Hot, dry, windy conditions lead to warning that Alberta wildfires could blow up

Hot, dry conditions and gusty winds have led to what fire-watchers call a red-flag warning across northern Alberta’s forest.

The Chuckegg Creek fire, the largest in the province, is still about three kilometres southwest of High Level, where crews have created a firebreak to protect the community.

The fire has grown to 1,500 square kilometres — an increase of 200 square kilometres from Tuesday.

“The Chuckegg Creek fire experienced extreme fire behaviour yesterday due to continued hot, dry weather,” said a Wednesday morning update. “The south part of the fire took a 10-kilometre run towards Paddle Prairie, and the north part of the fire was active to the south of Watt Mountain.

“Resources are being mobilized to assess the situation around Paddle Prairie.”

Later Wednesday, officials said the south part of the Chuckegg Creek fire crossed Highway 35, south of High Level. It’s approximately six kilometres east of Highway 35.

Alberta Transportation has also closed Highway 697 leading east to a ferry.

Officials said the firebreak around High Level continues to keep flames away from the town.

About 5,000 people were ordered to leave High Level and surrounding communities more than a week ago. Those evacuees have started to receive provincial emergency funds but have been told not to expect to return home before this weekend.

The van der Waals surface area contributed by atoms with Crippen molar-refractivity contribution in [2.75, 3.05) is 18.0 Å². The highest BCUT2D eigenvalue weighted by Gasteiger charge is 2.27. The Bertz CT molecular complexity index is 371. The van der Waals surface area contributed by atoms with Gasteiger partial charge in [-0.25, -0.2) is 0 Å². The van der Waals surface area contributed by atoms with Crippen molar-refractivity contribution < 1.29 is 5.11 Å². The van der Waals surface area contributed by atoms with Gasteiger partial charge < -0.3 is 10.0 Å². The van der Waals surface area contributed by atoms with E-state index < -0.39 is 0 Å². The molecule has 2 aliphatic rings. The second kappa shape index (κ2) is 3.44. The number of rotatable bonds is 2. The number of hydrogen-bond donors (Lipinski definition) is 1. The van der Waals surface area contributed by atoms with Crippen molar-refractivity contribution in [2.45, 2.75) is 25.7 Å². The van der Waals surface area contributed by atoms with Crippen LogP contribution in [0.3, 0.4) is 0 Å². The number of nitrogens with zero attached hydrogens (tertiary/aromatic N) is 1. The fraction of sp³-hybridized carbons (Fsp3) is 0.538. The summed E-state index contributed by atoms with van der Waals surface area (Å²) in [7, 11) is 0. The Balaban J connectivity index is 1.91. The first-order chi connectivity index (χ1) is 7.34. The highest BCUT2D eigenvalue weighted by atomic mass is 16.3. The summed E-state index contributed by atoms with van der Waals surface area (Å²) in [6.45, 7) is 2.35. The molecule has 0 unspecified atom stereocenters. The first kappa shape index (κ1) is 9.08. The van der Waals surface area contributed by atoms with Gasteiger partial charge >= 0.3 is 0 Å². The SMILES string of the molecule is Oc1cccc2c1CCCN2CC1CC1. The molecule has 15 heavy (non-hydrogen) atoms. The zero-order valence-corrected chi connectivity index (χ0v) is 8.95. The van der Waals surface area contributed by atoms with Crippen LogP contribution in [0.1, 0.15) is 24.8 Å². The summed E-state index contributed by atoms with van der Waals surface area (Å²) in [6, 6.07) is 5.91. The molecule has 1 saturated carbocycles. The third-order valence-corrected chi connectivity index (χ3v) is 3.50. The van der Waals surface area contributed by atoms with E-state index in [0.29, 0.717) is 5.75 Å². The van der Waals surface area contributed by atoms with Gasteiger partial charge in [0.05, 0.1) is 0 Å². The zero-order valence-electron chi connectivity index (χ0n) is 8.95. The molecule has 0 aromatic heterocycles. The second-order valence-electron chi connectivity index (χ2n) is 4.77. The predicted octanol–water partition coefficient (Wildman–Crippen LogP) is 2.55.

The red-flag warning suggests there’s potential for fires to blow up in some areas.

“Very dry conditions with hot temperatures are expected to persist across the boreal forest with widespread crossover conditions,” said a forecast from Alberta Wildfire.

The forecast also said that stronger and gusty winds could lead to a major increase in the rate of the fires’ spread and intensity.

There were seven out-of-control fires, including two in the High Level area, burning Wednesday in northern Alberta.

alberta wildfires

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